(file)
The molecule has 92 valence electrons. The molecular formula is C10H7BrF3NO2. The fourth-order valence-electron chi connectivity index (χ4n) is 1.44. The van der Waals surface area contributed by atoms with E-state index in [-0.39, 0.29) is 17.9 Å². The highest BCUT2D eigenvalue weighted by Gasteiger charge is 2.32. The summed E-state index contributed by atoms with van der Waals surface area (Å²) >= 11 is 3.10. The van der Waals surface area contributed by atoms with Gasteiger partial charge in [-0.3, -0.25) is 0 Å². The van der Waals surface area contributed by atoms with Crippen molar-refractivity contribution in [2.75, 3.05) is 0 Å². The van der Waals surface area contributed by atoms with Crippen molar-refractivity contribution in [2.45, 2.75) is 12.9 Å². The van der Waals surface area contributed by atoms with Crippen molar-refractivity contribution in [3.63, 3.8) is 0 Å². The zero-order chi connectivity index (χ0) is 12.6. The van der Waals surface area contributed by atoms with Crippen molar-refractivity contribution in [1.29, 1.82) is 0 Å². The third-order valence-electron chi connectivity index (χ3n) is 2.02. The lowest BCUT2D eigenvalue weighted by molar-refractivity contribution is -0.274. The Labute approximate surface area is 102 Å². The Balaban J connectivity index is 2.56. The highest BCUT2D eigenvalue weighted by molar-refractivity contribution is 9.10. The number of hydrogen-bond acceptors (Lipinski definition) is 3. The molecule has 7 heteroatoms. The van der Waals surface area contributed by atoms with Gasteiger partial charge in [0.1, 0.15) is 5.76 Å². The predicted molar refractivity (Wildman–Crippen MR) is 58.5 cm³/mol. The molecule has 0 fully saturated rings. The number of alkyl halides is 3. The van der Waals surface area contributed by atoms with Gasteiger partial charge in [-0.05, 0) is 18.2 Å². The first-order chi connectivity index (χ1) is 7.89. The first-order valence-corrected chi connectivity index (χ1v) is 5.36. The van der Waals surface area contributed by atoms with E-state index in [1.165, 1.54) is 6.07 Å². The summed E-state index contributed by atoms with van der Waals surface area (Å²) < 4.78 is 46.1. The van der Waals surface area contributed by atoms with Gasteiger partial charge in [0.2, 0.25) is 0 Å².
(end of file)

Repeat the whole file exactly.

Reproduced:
The molecule has 92 valence electrons. The molecular formula is C10H7BrF3NO2. The fourth-order valence-electron chi connectivity index (χ4n) is 1.44. The van der Waals surface area contributed by atoms with E-state index in [-0.39, 0.29) is 17.9 Å². The highest BCUT2D eigenvalue weighted by Gasteiger charge is 2.32. The summed E-state index contributed by atoms with van der Waals surface area (Å²) >= 11 is 3.10. The van der Waals surface area contributed by atoms with Gasteiger partial charge in [-0.3, -0.25) is 0 Å². The van der Waals surface area contributed by atoms with Crippen molar-refractivity contribution in [2.75, 3.05) is 0 Å². The van der Waals surface area contributed by atoms with Crippen molar-refractivity contribution in [2.45, 2.75) is 12.9 Å². The van der Waals surface area contributed by atoms with Crippen molar-refractivity contribution in [3.63, 3.8) is 0 Å². The zero-order chi connectivity index (χ0) is 12.6. The van der Waals surface area contributed by atoms with Crippen molar-refractivity contribution in [1.29, 1.82) is 0 Å². The third-order valence-electron chi connectivity index (χ3n) is 2.02. The lowest BCUT2D eigenvalue weighted by molar-refractivity contribution is -0.274. The Labute approximate surface area is 102 Å². The Balaban J connectivity index is 2.56. The highest BCUT2D eigenvalue weighted by molar-refractivity contribution is 9.10. The number of hydrogen-bond acceptors (Lipinski definition) is 3. The molecule has 7 heteroatoms. The van der Waals surface area contributed by atoms with Gasteiger partial charge in [0.1, 0.15) is 5.76 Å². The predicted molar refractivity (Wildman–Crippen MR) is 58.5 cm³/mol. The molecule has 0 fully saturated rings. The number of alkyl halides is 3. The van der Waals surface area contributed by atoms with Gasteiger partial charge in [-0.05, 0) is 18.2 Å². The first-order chi connectivity index (χ1) is 7.89. The first-order valence-corrected chi connectivity index (χ1v) is 5.36. The van der Waals surface area contributed by atoms with E-state index in [1.165, 1.54) is 6.07 Å². The summed E-state index contributed by atoms with van der Waals surface area (Å²) < 4.78 is 46.1. The van der Waals surface area contributed by atoms with Gasteiger partial charge in [0.2, 0.25) is 0 Å².